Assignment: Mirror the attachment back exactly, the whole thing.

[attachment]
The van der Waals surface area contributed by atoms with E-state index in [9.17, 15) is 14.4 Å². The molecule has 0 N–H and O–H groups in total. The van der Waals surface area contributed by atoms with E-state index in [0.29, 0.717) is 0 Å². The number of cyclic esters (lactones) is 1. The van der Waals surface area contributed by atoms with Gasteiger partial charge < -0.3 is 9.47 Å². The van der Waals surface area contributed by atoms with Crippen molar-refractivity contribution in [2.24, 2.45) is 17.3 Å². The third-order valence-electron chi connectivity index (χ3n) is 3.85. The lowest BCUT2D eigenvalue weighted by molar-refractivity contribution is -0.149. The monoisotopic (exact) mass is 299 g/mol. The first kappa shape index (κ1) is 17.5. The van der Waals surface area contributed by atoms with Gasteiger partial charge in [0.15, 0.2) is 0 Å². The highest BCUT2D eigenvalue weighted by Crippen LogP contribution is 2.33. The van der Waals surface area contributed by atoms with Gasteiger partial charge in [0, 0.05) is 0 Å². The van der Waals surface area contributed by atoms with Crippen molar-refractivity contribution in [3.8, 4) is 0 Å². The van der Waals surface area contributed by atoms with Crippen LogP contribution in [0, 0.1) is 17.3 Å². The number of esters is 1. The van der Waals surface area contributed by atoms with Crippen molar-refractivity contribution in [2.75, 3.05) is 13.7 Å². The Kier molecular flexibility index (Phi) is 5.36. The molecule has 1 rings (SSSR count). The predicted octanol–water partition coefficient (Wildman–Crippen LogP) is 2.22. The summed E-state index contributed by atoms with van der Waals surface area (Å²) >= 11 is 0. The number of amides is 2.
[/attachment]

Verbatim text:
The van der Waals surface area contributed by atoms with E-state index in [9.17, 15) is 14.4 Å². The molecule has 0 N–H and O–H groups in total. The van der Waals surface area contributed by atoms with E-state index in [0.29, 0.717) is 0 Å². The number of cyclic esters (lactones) is 1. The van der Waals surface area contributed by atoms with Gasteiger partial charge < -0.3 is 9.47 Å². The van der Waals surface area contributed by atoms with Crippen molar-refractivity contribution in [2.24, 2.45) is 17.3 Å². The third-order valence-electron chi connectivity index (χ3n) is 3.85. The lowest BCUT2D eigenvalue weighted by molar-refractivity contribution is -0.149. The monoisotopic (exact) mass is 299 g/mol. The first kappa shape index (κ1) is 17.5. The van der Waals surface area contributed by atoms with Gasteiger partial charge in [0.15, 0.2) is 0 Å². The highest BCUT2D eigenvalue weighted by Crippen LogP contribution is 2.33. The van der Waals surface area contributed by atoms with Gasteiger partial charge in [0, 0.05) is 0 Å². The van der Waals surface area contributed by atoms with Crippen molar-refractivity contribution in [3.8, 4) is 0 Å². The van der Waals surface area contributed by atoms with Crippen LogP contribution in [0, 0.1) is 17.3 Å². The number of esters is 1. The van der Waals surface area contributed by atoms with Crippen molar-refractivity contribution in [2.75, 3.05) is 13.7 Å². The Kier molecular flexibility index (Phi) is 5.36. The molecule has 1 rings (SSSR count). The predicted octanol–water partition coefficient (Wildman–Crippen LogP) is 2.22. The summed E-state index contributed by atoms with van der Waals surface area (Å²) >= 11 is 0. The number of amides is 2.